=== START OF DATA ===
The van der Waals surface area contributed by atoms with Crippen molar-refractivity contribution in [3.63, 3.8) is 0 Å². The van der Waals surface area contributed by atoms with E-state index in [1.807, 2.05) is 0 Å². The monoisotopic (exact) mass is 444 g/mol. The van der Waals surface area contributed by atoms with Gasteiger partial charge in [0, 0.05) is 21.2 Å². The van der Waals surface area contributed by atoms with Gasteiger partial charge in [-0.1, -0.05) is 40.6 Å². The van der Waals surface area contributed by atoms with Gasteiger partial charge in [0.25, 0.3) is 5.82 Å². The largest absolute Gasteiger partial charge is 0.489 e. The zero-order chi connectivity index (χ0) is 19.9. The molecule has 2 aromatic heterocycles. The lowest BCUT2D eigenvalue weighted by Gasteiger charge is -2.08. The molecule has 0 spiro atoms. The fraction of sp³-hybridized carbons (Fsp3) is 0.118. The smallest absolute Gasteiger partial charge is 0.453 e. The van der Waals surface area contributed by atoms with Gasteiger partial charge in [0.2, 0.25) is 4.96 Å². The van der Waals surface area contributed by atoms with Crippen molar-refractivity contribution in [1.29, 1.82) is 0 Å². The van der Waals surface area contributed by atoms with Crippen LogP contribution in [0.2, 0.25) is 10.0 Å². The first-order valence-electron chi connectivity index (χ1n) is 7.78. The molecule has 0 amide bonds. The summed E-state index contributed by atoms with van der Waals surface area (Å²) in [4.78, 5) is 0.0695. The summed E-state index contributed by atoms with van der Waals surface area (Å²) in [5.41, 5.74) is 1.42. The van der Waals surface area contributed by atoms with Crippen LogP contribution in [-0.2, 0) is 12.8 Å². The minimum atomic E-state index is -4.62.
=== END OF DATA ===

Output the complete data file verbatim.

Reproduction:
The van der Waals surface area contributed by atoms with Crippen molar-refractivity contribution in [3.63, 3.8) is 0 Å². The van der Waals surface area contributed by atoms with E-state index in [1.807, 2.05) is 0 Å². The monoisotopic (exact) mass is 444 g/mol. The van der Waals surface area contributed by atoms with Gasteiger partial charge in [0, 0.05) is 21.2 Å². The van der Waals surface area contributed by atoms with Gasteiger partial charge in [-0.1, -0.05) is 40.6 Å². The van der Waals surface area contributed by atoms with Gasteiger partial charge in [0.25, 0.3) is 5.82 Å². The largest absolute Gasteiger partial charge is 0.489 e. The zero-order chi connectivity index (χ0) is 19.9. The molecule has 2 aromatic heterocycles. The lowest BCUT2D eigenvalue weighted by Gasteiger charge is -2.08. The molecule has 0 spiro atoms. The fraction of sp³-hybridized carbons (Fsp3) is 0.118. The smallest absolute Gasteiger partial charge is 0.453 e. The van der Waals surface area contributed by atoms with Gasteiger partial charge in [0.2, 0.25) is 4.96 Å². The van der Waals surface area contributed by atoms with Crippen molar-refractivity contribution in [1.29, 1.82) is 0 Å². The van der Waals surface area contributed by atoms with Crippen LogP contribution in [0.2, 0.25) is 10.0 Å². The first-order valence-electron chi connectivity index (χ1n) is 7.78. The molecule has 0 amide bonds. The summed E-state index contributed by atoms with van der Waals surface area (Å²) in [4.78, 5) is 0.0695. The summed E-state index contributed by atoms with van der Waals surface area (Å²) in [5.41, 5.74) is 1.42. The van der Waals surface area contributed by atoms with Crippen LogP contribution in [-0.2, 0) is 12.8 Å². The minimum atomic E-state index is -4.62.